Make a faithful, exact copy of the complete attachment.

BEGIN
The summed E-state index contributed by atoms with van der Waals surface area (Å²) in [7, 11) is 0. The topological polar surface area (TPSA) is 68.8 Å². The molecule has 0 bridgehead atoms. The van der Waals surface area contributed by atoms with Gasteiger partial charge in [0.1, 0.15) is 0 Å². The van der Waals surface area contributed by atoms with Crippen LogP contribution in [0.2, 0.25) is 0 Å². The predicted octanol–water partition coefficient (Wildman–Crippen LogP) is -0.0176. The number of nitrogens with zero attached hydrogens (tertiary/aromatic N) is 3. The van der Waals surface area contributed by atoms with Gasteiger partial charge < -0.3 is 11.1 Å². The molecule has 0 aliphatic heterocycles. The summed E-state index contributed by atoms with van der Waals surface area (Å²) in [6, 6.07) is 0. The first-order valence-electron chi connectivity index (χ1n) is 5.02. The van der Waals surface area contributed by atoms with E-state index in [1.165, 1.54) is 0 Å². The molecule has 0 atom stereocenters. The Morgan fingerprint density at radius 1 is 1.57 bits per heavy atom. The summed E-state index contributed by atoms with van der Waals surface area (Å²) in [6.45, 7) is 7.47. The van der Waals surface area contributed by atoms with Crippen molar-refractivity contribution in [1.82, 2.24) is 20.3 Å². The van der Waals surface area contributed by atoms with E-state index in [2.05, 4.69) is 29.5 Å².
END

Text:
The summed E-state index contributed by atoms with van der Waals surface area (Å²) in [7, 11) is 0. The topological polar surface area (TPSA) is 68.8 Å². The molecule has 0 bridgehead atoms. The van der Waals surface area contributed by atoms with Gasteiger partial charge in [0.1, 0.15) is 0 Å². The van der Waals surface area contributed by atoms with Crippen LogP contribution in [0.2, 0.25) is 0 Å². The predicted octanol–water partition coefficient (Wildman–Crippen LogP) is -0.0176. The number of nitrogens with zero attached hydrogens (tertiary/aromatic N) is 3. The van der Waals surface area contributed by atoms with Gasteiger partial charge < -0.3 is 11.1 Å². The molecule has 0 aliphatic heterocycles. The summed E-state index contributed by atoms with van der Waals surface area (Å²) in [6, 6.07) is 0. The first-order valence-electron chi connectivity index (χ1n) is 5.02. The van der Waals surface area contributed by atoms with E-state index in [1.165, 1.54) is 0 Å². The molecule has 0 atom stereocenters. The Morgan fingerprint density at radius 1 is 1.57 bits per heavy atom. The summed E-state index contributed by atoms with van der Waals surface area (Å²) in [6.45, 7) is 7.47. The van der Waals surface area contributed by atoms with Crippen molar-refractivity contribution in [1.82, 2.24) is 20.3 Å². The van der Waals surface area contributed by atoms with E-state index in [2.05, 4.69) is 29.5 Å².